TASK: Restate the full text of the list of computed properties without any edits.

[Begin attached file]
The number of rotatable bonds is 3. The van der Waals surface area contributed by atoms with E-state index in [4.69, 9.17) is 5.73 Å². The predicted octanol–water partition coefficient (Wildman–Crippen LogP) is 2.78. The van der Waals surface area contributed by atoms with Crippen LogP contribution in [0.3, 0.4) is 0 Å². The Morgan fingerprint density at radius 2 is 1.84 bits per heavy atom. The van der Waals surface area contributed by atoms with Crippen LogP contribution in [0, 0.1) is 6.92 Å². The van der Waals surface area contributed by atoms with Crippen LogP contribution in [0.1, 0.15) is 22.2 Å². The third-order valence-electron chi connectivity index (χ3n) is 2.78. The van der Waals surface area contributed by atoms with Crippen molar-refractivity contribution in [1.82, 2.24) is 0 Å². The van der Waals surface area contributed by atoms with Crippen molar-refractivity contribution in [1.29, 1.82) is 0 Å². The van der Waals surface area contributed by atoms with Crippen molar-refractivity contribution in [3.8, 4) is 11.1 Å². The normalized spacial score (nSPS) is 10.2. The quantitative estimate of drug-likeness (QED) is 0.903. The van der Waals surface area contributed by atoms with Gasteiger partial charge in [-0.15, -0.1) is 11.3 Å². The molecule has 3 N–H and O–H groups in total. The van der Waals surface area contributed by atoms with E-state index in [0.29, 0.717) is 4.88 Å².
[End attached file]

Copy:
The number of rotatable bonds is 3. The van der Waals surface area contributed by atoms with E-state index in [4.69, 9.17) is 5.73 Å². The predicted octanol–water partition coefficient (Wildman–Crippen LogP) is 2.78. The van der Waals surface area contributed by atoms with Crippen LogP contribution in [0.3, 0.4) is 0 Å². The Morgan fingerprint density at radius 2 is 1.84 bits per heavy atom. The van der Waals surface area contributed by atoms with Crippen LogP contribution in [0, 0.1) is 6.92 Å². The van der Waals surface area contributed by atoms with Crippen LogP contribution in [0.1, 0.15) is 22.2 Å². The third-order valence-electron chi connectivity index (χ3n) is 2.78. The van der Waals surface area contributed by atoms with Crippen molar-refractivity contribution in [1.82, 2.24) is 0 Å². The van der Waals surface area contributed by atoms with Crippen molar-refractivity contribution in [1.29, 1.82) is 0 Å². The van der Waals surface area contributed by atoms with Crippen molar-refractivity contribution in [3.8, 4) is 11.1 Å². The normalized spacial score (nSPS) is 10.2. The quantitative estimate of drug-likeness (QED) is 0.903. The van der Waals surface area contributed by atoms with Gasteiger partial charge in [-0.15, -0.1) is 11.3 Å². The molecule has 3 N–H and O–H groups in total. The van der Waals surface area contributed by atoms with E-state index in [0.29, 0.717) is 4.88 Å².